Answers and Questions
Perhaps you read the thoughts of former U.S. Secretary of State Gen. Colin Powell about the parking industry in the August issue of The Parking Professional. One of his themes was that useful knowledge about a business comes from visiting and talking with the people who actually run the business—the people who have daily face-to-face interaction with customers. I liked the interview for two reasons: he reiterates what I’ve said here for two years, and he stresses the importance of staff leaving the office and visiting the field. Success is all about communication.
In finance, precise communication is essential. If an accountant does not understand the nature of a transaction, correctly recording it seldom occurs. I recently participated in a conference call with a company’s accounting firm and several staff members. The discussion concerned entries for a complex transaction. A question was asked and answered, and I asked a follow-up question to clarify the accounting firm’s response. As a result, the firm changed its original answer.
What is there to learn here? Two things:
Accountants often deal in precision and they hear only the words in the question. Although they usually know the general background, it’s seldom that they also know the precise facts behind the query.
The answer to almost every accounting question is, “it depends.” Therefore, be alert to how small changes in circumstances will usually change the answer to a precise question.
When dealing with senior executives, finance staff often will hear questions in narrow accounting language. The executive, however, has a different meaning beyond the perceived narrow focus. To help understand the precise nature of the question, I suggest asking how the requested information will be used, and how the response should be formatted.
Knowing how the executive will use the information usually explains exactly what information the executive is actually seeking. For example, the executive might respond that he is planning for taxes, which suggests that the information provided should be on a cash basis rather than the customary accrual basis in which most accounting records are maintained. Clarifying questions can then be asked.
When I ask about format and the answer is, “on a spreadsheet,” that suggests the executive will be manipulating the information. I, therefore, want to be precise in identifying the rows and columns, including dates. I’m certain to use a clarifying phase such as “six months ended June 30, 2012,” rather than “June 2012,” for example.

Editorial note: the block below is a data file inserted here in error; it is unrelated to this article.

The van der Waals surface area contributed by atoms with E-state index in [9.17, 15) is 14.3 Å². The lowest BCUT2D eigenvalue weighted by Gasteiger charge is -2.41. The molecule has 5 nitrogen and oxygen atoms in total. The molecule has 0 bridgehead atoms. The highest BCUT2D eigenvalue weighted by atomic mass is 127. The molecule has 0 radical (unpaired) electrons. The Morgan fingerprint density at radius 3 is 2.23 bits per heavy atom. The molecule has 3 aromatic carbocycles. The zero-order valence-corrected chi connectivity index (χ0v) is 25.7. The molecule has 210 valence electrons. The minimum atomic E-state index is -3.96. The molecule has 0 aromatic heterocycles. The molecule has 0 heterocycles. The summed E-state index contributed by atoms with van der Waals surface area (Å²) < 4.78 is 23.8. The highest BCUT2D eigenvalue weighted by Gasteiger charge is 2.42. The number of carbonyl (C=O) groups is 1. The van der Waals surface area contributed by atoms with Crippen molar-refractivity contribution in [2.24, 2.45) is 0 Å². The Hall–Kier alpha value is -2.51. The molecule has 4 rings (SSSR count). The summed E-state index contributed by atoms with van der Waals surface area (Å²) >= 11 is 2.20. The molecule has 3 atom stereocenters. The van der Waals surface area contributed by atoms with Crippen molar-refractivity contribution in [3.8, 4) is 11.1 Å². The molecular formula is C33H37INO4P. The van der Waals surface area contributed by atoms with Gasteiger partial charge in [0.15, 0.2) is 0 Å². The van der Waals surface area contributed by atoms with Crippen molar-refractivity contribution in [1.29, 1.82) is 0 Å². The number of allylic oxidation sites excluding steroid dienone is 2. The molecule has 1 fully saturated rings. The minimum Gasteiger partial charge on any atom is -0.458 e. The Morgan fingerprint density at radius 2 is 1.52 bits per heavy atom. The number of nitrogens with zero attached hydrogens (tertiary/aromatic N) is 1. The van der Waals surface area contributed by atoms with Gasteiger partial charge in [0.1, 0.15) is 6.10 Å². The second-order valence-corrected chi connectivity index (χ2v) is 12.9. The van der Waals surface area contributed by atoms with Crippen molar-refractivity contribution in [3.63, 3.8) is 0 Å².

Remember that spreadsheets are being prepared for use by another person, and the preparing staff member will not be present to add clarifying information when that second person gets to work. Too often I am handed sheets with column headings such as “cash receipts” or “budget,” without date period identification.
As Gen. Powell explained about parking managers in the August issue, if the finance staff reaches out and visits other employees, they will see first-hand how information they provide is being used and why it was requested. Having such information helps them respond in the most appropriate manner.
Putting this to work is relatively simple. I recently accepted a position as director of finance for a non-profit organization. I started my communication eduction by:
Reading the general ledger and all available finance reports for a three-month period.
Understanding the nature of the three most important transactions.
Preparing written procedures that explain how the important transactions should be recorded.
Written documentation for significant accounting issues is essential and will assist in communicating more accurate and timely information to staff and management. When asking questions, remember that the listener usually requires a fair amount of background.
Editor’s Note: With many thanks for his insight over the past few years, we bid a fond farewell to columnist Brad Johnson with this issue.
Brad Johnson, CPA, MS, is director of finance for Builders of Hope, Inc. He can be reached at Brad@buildersofhope.org or 919.830.6666.